Count me in as one of those who believes the “open” office environment makes it a lot harder to get any real work done.
I know that lots of people like to trumpet the benefits of a wall-less, collaborative workspace, and I’ve worked in a number of them, but all I found is that they’re noisy, distracting, and impossible to easily have a private phone call in.
The New York Times finally dug into this issue last week, and the story cut to the heart of the problem with an open workspace:
Scientists, for their part, are measuring the unhappiness and the lower productivity of distracted workers. After surveying 65,000 people over the past decade in North America, Europe, Africa and Australia, researchers at the University of California, Berkeley, report that more than half of office workers are dissatisfied with the level of “speech privacy,” making it the leading complaint in offices everywhere.
In general, people do not like the acoustics in open offices,” said John Goins, the leader of the survey conducted by Berkeley’s Center for the Built Environment. “The noisemakers aren’t so bothered by the lack of privacy, but most people are not happy, and designers are finally starting to pay attention to the problem.”
A loss of privacy
As the story notes, the rationale for the open office environment was threefold: saving space, saving money, and most importantly, to foster more communication among workers so that they would (hopefully) collaborate and innovate a lot more.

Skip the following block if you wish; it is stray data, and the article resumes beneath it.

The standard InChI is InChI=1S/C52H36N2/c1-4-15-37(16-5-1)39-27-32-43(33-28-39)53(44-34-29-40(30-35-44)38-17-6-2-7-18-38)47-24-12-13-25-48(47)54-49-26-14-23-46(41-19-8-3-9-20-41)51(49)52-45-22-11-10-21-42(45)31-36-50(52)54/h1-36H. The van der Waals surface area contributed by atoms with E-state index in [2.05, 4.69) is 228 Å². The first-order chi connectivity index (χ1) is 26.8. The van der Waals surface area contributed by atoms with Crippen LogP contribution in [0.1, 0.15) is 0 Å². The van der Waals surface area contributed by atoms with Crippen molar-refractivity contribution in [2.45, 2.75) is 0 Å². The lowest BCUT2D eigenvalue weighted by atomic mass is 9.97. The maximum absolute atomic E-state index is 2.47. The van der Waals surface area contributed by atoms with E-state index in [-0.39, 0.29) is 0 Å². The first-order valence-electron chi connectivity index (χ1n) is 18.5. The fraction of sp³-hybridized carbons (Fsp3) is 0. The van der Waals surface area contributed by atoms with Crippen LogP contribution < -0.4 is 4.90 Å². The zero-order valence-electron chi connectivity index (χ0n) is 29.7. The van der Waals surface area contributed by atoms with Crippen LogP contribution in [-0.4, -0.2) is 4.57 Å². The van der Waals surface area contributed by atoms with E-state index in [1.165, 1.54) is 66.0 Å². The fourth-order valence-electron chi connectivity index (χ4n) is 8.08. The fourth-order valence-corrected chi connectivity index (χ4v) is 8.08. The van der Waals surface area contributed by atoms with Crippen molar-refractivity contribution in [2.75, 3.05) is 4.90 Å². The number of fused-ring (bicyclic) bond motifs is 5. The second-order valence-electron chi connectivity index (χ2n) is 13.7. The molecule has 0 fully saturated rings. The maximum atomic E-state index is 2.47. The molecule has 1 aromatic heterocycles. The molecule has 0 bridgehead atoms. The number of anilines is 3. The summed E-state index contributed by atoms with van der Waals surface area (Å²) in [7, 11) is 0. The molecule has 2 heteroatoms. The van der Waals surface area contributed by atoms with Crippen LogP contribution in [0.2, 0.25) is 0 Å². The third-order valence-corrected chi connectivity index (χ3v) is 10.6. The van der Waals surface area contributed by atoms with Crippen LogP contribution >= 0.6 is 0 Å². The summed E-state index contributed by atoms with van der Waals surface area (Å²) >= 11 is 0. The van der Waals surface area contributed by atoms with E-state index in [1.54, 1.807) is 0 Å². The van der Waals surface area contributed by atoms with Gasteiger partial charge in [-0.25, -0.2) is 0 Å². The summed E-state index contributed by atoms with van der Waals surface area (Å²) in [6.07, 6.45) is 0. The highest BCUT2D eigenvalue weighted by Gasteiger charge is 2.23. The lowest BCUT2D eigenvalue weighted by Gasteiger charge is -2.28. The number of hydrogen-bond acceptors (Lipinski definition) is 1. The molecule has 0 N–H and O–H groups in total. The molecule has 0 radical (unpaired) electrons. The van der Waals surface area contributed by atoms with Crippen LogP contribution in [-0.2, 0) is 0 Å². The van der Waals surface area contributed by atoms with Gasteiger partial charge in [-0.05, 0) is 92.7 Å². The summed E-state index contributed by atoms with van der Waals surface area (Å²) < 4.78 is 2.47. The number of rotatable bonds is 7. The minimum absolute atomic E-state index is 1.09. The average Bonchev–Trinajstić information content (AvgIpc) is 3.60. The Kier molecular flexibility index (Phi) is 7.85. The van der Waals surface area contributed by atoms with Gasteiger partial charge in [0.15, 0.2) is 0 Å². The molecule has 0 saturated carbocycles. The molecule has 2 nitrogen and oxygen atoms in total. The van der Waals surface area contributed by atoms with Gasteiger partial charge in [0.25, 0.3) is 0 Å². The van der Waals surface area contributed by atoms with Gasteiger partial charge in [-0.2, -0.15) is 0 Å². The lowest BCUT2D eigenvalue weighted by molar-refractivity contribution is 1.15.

However, there was an unintended consequence to this plan, as the Times notes: “It turned out that too much communication sometimes had the opposite effect: a loss of privacy, plus the urgent desire to throttle one’s neighbor.”
Yes, that’s a feeling I can identify with.
My first encounter with the open office came at a dotcom in San Francisco during the 1999-2000 Internet boom. We had open office with a lot of cubes, but not everyone even had that. The notion was that this was very egalitarian, open, and led to more collaboration, and it did, but there was also a cost component to the decision to go this way as well.
Our first office was in an old warehouse and former manufacturing plant of some sort, and given our early-stage business development, building out a proper office with lots of private spaces for individuals was cost-prohibitive. Plus, we were hiring and growing pretty rapidly, so it didn’t make sense to build out something that would need to constantly be changed as new employees came on board.
The need to make a private phone call
Yes, the open office worked in that situation — for the most part — but there was still the problem of having to scramble every time you were trying to cut a deal and needed a place to make a private phone call.
Flash forward about five years and I was working in another office well out of the dotcom space where, for some odd reason, private offices were banned except for the very highest executives. It didn’t matter if your job frequently depended on you cutting deals and making phone calls that really needed to be done in private — you got a cube just like everyone else.